Count running back Marshawn Lynch and receiver Michael Crabtree among them. Conversations with those talented, yet mercurial players will be key as Gruden and general manager Reggie McKenzie decide how best to use the salary cap.

Both guys have a long history of NFL production. Both guys are getting up there in age, and have some drawbacks. Both guys can be cut without a salary cap hit.

Gruden had nice things to say about both guys in a Wednesday interview with the Bay Area News Group.

He was asked directly if Lynch will be on the 2018 roster.

“I don’t know,” Gruden said. “I bumped into him. Some of these players that live locally do come to the facility to get a workout, see the trainer. I’ve been downstairs and met several guys. I have talked to Marshawn briefly. We’ll see. We’ll keep everybody posted. Right now, he’s our leading ball carrier. He’s our back, and we’re counting on him. Hopefully we get an opportunity to work together. That’s a man that has a lot of respect in this league as a player and I certainly have respect for him also.”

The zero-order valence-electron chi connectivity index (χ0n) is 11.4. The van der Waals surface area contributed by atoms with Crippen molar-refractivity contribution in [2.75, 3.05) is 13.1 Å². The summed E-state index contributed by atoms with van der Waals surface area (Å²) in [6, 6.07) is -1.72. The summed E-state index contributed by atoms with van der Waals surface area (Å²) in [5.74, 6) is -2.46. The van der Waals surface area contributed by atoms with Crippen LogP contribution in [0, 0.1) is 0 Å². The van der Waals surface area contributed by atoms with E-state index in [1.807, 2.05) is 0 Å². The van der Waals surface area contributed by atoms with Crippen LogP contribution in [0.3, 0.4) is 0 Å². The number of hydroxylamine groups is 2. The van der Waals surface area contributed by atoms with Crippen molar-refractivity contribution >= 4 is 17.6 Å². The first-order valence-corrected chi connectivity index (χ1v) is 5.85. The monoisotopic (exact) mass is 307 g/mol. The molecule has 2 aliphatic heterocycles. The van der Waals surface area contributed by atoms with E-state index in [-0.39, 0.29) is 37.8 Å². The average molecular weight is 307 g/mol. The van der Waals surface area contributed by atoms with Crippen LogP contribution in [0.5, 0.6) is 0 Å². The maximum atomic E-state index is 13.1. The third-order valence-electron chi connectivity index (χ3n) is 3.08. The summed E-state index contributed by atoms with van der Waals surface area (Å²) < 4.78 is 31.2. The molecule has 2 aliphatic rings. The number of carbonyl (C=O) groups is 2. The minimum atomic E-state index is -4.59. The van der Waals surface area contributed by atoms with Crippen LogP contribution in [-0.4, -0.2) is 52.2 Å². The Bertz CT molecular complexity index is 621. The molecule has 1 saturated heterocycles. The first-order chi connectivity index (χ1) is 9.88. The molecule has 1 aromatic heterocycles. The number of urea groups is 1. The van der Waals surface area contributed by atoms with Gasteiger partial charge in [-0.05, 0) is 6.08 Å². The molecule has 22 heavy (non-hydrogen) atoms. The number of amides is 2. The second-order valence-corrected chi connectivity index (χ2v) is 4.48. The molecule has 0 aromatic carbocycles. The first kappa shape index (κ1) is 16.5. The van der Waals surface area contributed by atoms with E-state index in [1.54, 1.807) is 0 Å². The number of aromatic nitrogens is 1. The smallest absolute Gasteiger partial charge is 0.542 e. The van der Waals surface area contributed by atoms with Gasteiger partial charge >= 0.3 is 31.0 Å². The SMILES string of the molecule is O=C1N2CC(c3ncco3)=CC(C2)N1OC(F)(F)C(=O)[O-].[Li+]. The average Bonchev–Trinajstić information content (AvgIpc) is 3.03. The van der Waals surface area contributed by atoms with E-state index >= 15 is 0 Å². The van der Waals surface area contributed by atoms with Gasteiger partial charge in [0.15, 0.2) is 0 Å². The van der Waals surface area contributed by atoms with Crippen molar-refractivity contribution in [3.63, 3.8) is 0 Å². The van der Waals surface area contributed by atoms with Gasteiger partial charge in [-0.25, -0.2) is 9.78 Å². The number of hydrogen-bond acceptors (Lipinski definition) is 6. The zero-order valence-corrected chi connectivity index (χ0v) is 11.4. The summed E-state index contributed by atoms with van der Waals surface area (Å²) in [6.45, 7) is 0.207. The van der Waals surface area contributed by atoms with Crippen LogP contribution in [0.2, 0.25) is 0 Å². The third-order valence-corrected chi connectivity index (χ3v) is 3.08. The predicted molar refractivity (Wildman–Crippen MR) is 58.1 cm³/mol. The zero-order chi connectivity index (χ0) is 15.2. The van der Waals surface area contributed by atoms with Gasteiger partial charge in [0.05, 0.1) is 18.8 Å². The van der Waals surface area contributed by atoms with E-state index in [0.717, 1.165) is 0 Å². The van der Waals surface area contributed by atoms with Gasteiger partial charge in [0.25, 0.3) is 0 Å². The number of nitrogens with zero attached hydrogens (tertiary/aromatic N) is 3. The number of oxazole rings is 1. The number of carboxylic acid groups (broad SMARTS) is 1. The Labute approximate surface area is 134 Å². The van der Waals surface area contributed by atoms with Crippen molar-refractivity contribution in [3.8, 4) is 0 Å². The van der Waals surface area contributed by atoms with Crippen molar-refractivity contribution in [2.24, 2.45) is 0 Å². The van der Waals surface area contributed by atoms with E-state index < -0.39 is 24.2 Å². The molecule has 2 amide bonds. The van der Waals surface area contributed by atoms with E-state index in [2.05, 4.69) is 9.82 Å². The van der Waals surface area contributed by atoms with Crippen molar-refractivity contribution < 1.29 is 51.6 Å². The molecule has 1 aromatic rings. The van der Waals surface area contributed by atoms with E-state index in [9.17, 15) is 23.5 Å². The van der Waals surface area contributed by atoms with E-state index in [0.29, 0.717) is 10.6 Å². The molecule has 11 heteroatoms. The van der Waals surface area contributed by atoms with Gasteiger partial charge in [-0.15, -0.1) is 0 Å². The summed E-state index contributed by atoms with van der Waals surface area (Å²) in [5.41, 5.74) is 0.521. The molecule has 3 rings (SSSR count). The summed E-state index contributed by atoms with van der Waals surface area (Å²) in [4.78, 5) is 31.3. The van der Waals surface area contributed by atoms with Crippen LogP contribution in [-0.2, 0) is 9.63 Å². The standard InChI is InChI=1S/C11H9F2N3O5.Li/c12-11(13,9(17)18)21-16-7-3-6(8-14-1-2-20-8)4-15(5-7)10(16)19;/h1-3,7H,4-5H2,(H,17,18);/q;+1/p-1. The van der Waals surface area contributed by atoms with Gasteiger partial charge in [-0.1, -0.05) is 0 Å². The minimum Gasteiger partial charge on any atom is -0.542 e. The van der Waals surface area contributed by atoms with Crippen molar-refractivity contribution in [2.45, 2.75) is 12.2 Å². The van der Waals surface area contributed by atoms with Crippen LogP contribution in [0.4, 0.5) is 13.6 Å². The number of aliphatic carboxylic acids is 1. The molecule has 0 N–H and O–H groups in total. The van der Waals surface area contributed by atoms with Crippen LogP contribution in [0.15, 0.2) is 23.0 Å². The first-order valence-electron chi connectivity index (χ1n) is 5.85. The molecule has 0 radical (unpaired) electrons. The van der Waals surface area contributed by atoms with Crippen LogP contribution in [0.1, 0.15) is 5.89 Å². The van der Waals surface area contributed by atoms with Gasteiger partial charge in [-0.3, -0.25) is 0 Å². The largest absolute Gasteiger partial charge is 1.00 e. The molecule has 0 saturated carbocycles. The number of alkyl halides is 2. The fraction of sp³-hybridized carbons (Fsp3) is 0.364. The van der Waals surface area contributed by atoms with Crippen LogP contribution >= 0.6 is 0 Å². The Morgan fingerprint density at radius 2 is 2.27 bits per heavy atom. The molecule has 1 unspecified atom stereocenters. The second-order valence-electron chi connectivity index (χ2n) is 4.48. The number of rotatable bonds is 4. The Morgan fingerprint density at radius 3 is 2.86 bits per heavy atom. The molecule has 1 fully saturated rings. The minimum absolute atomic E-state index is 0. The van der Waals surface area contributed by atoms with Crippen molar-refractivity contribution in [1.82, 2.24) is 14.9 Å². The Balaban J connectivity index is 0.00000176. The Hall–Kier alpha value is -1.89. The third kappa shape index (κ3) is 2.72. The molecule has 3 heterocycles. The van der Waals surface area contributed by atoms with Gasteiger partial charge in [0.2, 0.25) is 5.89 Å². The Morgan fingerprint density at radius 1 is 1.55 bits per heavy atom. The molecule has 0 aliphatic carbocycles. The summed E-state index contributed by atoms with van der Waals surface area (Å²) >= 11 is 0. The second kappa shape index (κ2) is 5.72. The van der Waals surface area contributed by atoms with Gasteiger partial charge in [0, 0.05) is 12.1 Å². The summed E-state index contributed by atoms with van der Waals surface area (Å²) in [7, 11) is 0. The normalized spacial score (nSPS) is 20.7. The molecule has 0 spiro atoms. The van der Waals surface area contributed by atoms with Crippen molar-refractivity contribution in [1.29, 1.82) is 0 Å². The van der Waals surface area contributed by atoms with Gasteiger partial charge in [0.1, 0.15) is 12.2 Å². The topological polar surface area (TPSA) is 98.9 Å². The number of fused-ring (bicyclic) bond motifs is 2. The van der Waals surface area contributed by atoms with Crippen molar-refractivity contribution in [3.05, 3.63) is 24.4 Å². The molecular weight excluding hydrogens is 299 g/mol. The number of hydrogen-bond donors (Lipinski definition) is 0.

Lynch started slow but finished strong, and was the team’s best skill player in the season’s second half. He’s contracted to make up to $6 million in 2018.

Crabtree came up later in a discussion of what he likes on the roster.

“I got to bump into Crabtree,” Gruden said. “Hopefully we can get the best out of Crabtree and his career.”

Crabtree is coming off a down year following two stellar seasons in Oakland. He had just 58 catches for 618 yards – he still had eight touchdowns – but his targets and snaps decreased the last two weeks. He seemed at odds with the previous coaching staff, a group that was dismissed at season’s end.

Crabtree is set to make $7 million next season, though none of it is guaranteed.

Gruden meeting reinforces T.J. Carrie's desire to remain with Raiders

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USATSI

Gruden meeting reinforces T.J. Carrie's desire to remain with Raiders

PALO ALTO – Raiders cornerback T.J. Carrie became a father on Super Bowl Sunday. Newborn son Elijah Carrie has been the sole focus these last few weeks, as T.J. learns on the job how to be a dad.